An initiative of Narrative Made, The Textile Atlas preserves a record of disappearing Asian crafts with their reflected cultural stories, and provides a resource platform for both the commercial industry and academia.

Making of: Naga Weaving, Laos

Making of: Naga Weaving, Laos

Words by Emily Lush, Photos by Textile de Tours, Video by Khang / Viengkham Nanthavongdouangsy

The Tai Kadai people migrated from southern China into modern-day Laos around 1,200 years ago, bringing with them sericulture, dyeing and silk weaving. The Naga (Phanya Naak or Nguak) is one of the most enduring motifs in ethnic Lao weaving, rendered using intricate chok and supplementary weft techniques.

Taking the form of a water serpent or dragon, the Naga is closely associated with ancestral spirits and is used as a symbol of fertility and human morality. The Naga makes its way into Lao textiles through a range of figurative motifs, including Naga-headed candelabras, repeat lantern and spirit boat patterns, and the rainbow, which represents the Naga’s belly.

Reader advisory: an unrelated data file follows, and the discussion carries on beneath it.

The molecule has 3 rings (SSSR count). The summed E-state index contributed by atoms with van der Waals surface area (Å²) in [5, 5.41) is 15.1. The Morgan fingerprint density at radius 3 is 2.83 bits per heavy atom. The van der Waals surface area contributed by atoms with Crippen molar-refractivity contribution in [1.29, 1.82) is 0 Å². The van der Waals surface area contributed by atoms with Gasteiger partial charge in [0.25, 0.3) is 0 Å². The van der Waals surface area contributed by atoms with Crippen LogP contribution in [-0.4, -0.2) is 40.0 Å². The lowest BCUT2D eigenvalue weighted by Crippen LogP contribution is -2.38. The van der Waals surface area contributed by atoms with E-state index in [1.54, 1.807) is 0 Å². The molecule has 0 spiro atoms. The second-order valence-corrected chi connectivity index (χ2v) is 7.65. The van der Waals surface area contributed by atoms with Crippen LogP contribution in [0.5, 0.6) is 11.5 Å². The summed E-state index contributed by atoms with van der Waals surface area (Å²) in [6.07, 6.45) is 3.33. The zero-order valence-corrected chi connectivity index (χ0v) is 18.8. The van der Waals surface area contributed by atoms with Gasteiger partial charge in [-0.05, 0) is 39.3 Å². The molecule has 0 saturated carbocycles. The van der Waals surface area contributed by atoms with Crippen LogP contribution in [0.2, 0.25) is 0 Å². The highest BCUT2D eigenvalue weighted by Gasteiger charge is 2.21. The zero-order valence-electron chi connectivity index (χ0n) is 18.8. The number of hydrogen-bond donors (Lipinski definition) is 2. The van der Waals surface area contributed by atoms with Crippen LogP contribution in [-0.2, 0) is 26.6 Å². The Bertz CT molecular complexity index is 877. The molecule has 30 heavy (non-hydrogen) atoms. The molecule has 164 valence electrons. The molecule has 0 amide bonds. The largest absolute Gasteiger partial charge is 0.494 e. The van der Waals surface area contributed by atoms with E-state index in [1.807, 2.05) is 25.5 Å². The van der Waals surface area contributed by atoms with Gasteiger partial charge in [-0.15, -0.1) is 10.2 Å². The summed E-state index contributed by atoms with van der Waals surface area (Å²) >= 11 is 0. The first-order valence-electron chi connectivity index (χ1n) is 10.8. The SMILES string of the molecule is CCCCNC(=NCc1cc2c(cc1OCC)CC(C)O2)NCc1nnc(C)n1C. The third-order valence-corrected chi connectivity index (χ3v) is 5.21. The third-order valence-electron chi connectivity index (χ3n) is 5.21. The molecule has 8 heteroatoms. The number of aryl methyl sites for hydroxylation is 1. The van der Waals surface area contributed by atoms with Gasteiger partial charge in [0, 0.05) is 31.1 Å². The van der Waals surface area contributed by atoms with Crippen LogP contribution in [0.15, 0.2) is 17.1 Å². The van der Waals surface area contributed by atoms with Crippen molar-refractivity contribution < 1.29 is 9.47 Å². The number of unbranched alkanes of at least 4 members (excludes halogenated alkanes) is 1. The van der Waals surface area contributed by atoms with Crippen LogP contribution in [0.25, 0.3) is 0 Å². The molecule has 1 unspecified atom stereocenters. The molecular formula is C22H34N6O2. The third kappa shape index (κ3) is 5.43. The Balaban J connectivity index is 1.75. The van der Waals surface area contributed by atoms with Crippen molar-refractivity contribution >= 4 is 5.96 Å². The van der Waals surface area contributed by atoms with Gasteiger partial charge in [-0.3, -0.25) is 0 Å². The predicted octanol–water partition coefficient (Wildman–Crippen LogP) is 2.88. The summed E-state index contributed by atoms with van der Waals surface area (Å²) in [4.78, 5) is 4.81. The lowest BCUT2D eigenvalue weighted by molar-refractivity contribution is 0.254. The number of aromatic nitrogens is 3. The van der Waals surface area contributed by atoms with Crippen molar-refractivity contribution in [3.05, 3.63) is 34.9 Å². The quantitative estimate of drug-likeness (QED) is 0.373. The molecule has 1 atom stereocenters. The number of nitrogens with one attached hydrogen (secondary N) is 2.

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Naga motifs are considered the most delicate and prestigious in ethnic Lao textiles. Every weaver is expected to master the patterns and their associated techniques. Nagas can be portrayed through Matmee ikat or supplementary weft weaving. Naga patterns also appear in chok weaving, a technique where multiple coloured threads are inserted between the rows of warp thread to create a dynamic finish similar to embroidery or carpet weaving.

The Naga is typically portrayed in contrasting colours, with white yarn used for the Naga’s body and bold tones of red, green and gold used for the crest. Many of Laos’ vocational training centres and textile development organisations, including Ock Pop Tok in Luang Prabang, put an emphasis on re-teaching the natural dyes and supplementary weft techniques required to preserve and modernise traditional Naga designs.

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Visit to: Pa-Da Textile Museum, Thailand

Visit to: Pa-Da Textile Museum, Thailand

Visit to: Scholar Yang Wen Bin Batik Collection, China

Visit to: Scholar Yang Wen Bin Batik Collection, China